This will take repetition and practice. It’s a process. Be patient with yourself and stick to the plan. Over time you will teach your brain to approach upcoming “challenges” in a totally different way that doesn’t involve being consumed by fear, worry, and dread for hours or days on end.
As with everything we’re talking about, doing this is not a shield against anxiety. As you work on living slowly and mindfully and on refocusing your thoughts from the future to the present, you will feel anxious and even afraid. This will be especially true when you first start out. Expect this. You will have to do this work while anxious at first. Do not expect that focusing on your shoelaces will instantly wipe away those feelings. It will not, at least not immediately.
Do this often enough, however, and you will find your anticipatory anxiety is decreasing and that you can actually experience increasing levels of calm even when you have a challenge on the horizon!
Trust the process.
Execute the plan.
Show your brain new things and allow it to learn. You will be amazed at how it will change if you give it a chance.
Changing the Reaction During
This is where the rubber meets the road (no pun intended). Now it’s time to actually do that drive on the highway that you’ve been fearing and avoiding for so long. The difference is that now we’re going to do it differently. We’re going to allow the fear and discomfort to come without trying to wipe it away or escape from it. This time when those sensations and thoughts arrive, we will do…nothing.
To start, you need to be OK with the fact that you are going to be afraid. Maybe even terrified.
This is to be expected, especially the first few times you try this new approach and intentionally put yourself into anxiety or panic-inducing situations. You will be afraid and uncomfortable, and you may even panic.
Be OK with it.
Understand that experiencing these things with your new “do nothing” plan is how you will teach your brain that it’s been wrong all this time!
When you are on that highway and driving along, when you feel your anxiety rising (maybe you even started the drive at near panic levels), the overall strategy is to stop trying to protect yourself against it. Protecting yourself against anxiety and panic hasn’t helped you, so we need to stop doing that.
How do we let our feelings and thoughts surround and engulf us without reacting?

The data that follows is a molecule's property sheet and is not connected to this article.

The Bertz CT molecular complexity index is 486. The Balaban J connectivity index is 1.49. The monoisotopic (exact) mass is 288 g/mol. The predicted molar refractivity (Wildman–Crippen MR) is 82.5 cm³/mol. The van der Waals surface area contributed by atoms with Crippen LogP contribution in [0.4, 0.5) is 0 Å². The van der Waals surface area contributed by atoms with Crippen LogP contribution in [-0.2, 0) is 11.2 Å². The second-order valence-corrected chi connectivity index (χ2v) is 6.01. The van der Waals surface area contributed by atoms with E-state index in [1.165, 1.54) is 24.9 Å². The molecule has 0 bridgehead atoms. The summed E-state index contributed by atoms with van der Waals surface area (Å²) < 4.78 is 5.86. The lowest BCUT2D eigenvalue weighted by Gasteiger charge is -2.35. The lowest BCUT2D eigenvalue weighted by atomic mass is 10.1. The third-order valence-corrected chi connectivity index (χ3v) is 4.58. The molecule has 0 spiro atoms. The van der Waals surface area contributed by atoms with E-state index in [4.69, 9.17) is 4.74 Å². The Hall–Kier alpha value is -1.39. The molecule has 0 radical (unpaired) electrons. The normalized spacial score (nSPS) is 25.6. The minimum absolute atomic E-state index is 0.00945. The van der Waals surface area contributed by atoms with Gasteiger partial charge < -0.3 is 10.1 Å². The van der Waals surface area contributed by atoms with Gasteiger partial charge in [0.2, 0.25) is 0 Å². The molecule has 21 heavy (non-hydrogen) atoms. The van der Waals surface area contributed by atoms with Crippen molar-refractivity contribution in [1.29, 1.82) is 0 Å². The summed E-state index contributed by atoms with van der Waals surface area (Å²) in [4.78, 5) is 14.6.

That sounds impossible!
I promise it’s not. It’s very difficult because it requires that you display courage—even extreme courage—to start. It requires that you make a commitment to trust the process and see it through. You will be taking a leap of faith when you do this. I acknowledge that. Your brain is convinced that you are in real danger, so by deciding to intentionally do scary things AND to do nothing when the alarms start ringing, you are effectively choosing certain doom. You’re not really, but your brain thinks you are, so it will SCREAM at you when you relax and breathe instead of running for help.
As far as the fear center in your brain is concerned, you may as well be standing still as a speeding train heads directly toward you. The fear will be that intense. This is what makes this a difficult thing to do, especially the first few times. Remember, though, that there really is no speeding train. It’s an illusion. Your brain has been mistaken. It’s created a danger where none exists. You have to show it that the threat doesn’t exist. The only way to do that is to allow the worst possible thing to happen.
Here’s the secret: it will not. I promise it won’t. I am not writing a book about how to do dangerous things. I’m writing a book about how to do hard things. Know and trust the difference.
Let’s go back to the car. Our drive down the highway. How should you react differently? What are the nuts and bolts? Well, there aren’t many. This is good news.
Here’s how it works.
When you feel a scary sensation in your body, you will want to tense up and brace against it. You will want to fidget and wiggle in your seat. You may want to literally grab yourself. You may want to grab your phone to call for help, or turn up the radio, blast the air conditioning, or open a window. Do none of these things. Instead, simply relax your body like a rag doll. Release every bit of tension. Just let it go. In the case of our drive down the highway, keep your hands on the wheel (but no “death grip”), be still in the seat, relax against the seatback, chin up, eyes open. R-E-L-A-X into the fear. Let it wash over you thoroughly. Let it engulf you. Do nothing when it does. Just maintain your position in a relaxed way. This is the exact opposite of what your body and brain are telling you to do. Remember, your brain thinks this is actual danger. It will want you to do something to save yourself.